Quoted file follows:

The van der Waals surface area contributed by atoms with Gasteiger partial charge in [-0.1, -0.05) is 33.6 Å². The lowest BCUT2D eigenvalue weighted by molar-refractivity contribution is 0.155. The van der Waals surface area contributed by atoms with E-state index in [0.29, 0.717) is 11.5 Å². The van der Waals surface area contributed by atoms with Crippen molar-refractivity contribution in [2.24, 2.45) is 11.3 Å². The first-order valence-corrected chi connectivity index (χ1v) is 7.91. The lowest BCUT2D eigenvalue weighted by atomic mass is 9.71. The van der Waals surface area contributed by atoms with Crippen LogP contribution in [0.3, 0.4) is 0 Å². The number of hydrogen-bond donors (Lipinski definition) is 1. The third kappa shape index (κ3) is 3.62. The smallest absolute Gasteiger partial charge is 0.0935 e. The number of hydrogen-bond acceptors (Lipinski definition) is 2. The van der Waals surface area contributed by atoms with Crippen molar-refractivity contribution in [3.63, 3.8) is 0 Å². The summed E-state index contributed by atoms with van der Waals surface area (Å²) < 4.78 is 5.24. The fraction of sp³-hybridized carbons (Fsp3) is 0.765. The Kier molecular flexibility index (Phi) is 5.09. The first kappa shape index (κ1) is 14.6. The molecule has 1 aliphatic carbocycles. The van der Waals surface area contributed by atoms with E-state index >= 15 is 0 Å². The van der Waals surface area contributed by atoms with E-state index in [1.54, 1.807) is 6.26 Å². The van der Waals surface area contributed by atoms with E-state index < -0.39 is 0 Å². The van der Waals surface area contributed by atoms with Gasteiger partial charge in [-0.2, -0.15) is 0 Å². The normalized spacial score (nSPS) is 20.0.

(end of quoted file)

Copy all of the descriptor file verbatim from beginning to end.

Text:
The van der Waals surface area contributed by atoms with Gasteiger partial charge in [-0.1, -0.05) is 33.6 Å². The lowest BCUT2D eigenvalue weighted by molar-refractivity contribution is 0.155. The van der Waals surface area contributed by atoms with E-state index in [0.29, 0.717) is 11.5 Å². The van der Waals surface area contributed by atoms with Crippen molar-refractivity contribution in [2.24, 2.45) is 11.3 Å². The first-order valence-corrected chi connectivity index (χ1v) is 7.91. The lowest BCUT2D eigenvalue weighted by atomic mass is 9.71. The van der Waals surface area contributed by atoms with Crippen LogP contribution in [0.3, 0.4) is 0 Å². The number of hydrogen-bond donors (Lipinski definition) is 1. The third kappa shape index (κ3) is 3.62. The smallest absolute Gasteiger partial charge is 0.0935 e. The number of hydrogen-bond acceptors (Lipinski definition) is 2. The van der Waals surface area contributed by atoms with Crippen molar-refractivity contribution in [3.63, 3.8) is 0 Å². The summed E-state index contributed by atoms with van der Waals surface area (Å²) < 4.78 is 5.24. The fraction of sp³-hybridized carbons (Fsp3) is 0.765. The Kier molecular flexibility index (Phi) is 5.09. The first kappa shape index (κ1) is 14.6. The molecule has 1 aliphatic carbocycles. The van der Waals surface area contributed by atoms with E-state index >= 15 is 0 Å². The van der Waals surface area contributed by atoms with E-state index in [1.54, 1.807) is 6.26 Å². The van der Waals surface area contributed by atoms with E-state index < -0.39 is 0 Å². The van der Waals surface area contributed by atoms with Gasteiger partial charge in [-0.2, -0.15) is 0 Å². The normalized spacial score (nSPS) is 20.0.